Popular in Laboratory In Ecology And Systematics Of Amphibians, Reptiles, And Birds
Popular in Agriculture and Forestry
This 35 page Class Notes was uploaded by Sierra on Tuesday February 9, 2016. The Class Notes belongs to FNR 252 at Purdue University taught by Kenneth F. Kellner in Spring 2016. Since its upload, it has received 43 views. For similar materials see Laboratory In Ecology And Systematics Of Amphibians, Reptiles, And Birds in Agriculture and Forestry at Purdue University.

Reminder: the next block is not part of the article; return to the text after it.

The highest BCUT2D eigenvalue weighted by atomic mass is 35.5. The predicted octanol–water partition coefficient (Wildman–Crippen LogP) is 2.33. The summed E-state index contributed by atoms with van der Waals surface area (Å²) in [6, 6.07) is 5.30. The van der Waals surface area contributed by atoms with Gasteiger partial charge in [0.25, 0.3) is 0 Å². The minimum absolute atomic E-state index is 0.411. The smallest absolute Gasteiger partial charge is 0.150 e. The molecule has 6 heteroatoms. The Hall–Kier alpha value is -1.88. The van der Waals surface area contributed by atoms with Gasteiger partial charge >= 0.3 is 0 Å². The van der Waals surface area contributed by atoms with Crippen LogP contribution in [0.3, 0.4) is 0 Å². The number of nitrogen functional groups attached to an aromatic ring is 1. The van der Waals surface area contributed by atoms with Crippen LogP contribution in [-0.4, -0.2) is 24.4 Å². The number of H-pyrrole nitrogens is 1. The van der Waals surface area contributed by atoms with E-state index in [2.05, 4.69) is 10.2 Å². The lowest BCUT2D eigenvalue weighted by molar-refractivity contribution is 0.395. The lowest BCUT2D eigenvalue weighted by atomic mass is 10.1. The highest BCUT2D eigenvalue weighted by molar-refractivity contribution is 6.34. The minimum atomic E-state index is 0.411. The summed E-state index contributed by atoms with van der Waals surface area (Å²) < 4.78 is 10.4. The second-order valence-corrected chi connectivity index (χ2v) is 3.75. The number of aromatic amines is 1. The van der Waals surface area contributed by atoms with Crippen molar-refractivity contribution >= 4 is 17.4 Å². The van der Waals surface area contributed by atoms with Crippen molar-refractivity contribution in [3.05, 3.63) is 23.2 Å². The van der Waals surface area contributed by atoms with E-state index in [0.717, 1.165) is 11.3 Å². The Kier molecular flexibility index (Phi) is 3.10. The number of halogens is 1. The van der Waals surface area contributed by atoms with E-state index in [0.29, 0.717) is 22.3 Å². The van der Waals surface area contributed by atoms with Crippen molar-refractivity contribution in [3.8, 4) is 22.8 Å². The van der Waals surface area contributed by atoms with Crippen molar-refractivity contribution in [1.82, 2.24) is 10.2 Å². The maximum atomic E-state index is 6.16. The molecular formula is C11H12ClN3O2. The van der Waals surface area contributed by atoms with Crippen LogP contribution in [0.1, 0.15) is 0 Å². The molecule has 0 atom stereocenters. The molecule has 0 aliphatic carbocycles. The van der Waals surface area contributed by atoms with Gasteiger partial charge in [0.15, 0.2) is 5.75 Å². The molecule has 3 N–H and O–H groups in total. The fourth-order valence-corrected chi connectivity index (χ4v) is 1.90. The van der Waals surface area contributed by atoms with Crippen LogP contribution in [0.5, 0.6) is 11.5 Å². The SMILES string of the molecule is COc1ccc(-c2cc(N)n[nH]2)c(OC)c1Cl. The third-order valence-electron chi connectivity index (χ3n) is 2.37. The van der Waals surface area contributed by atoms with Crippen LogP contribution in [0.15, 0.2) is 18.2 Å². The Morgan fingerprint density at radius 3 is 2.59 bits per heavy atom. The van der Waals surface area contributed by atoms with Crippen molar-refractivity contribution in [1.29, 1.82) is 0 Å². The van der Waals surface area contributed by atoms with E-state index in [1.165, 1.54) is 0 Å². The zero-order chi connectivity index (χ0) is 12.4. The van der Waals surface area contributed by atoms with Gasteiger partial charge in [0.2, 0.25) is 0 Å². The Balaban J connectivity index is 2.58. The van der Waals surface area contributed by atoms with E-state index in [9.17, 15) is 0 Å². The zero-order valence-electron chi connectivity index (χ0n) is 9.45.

Reviews for Lab 1
Report this Material
What is Karma?
Karma is the currency of StudySoup.
You can buy or earn more Karma at anytime and redeem it for class notes, study guides, flashcards, and more!
Date Created: 02/09/16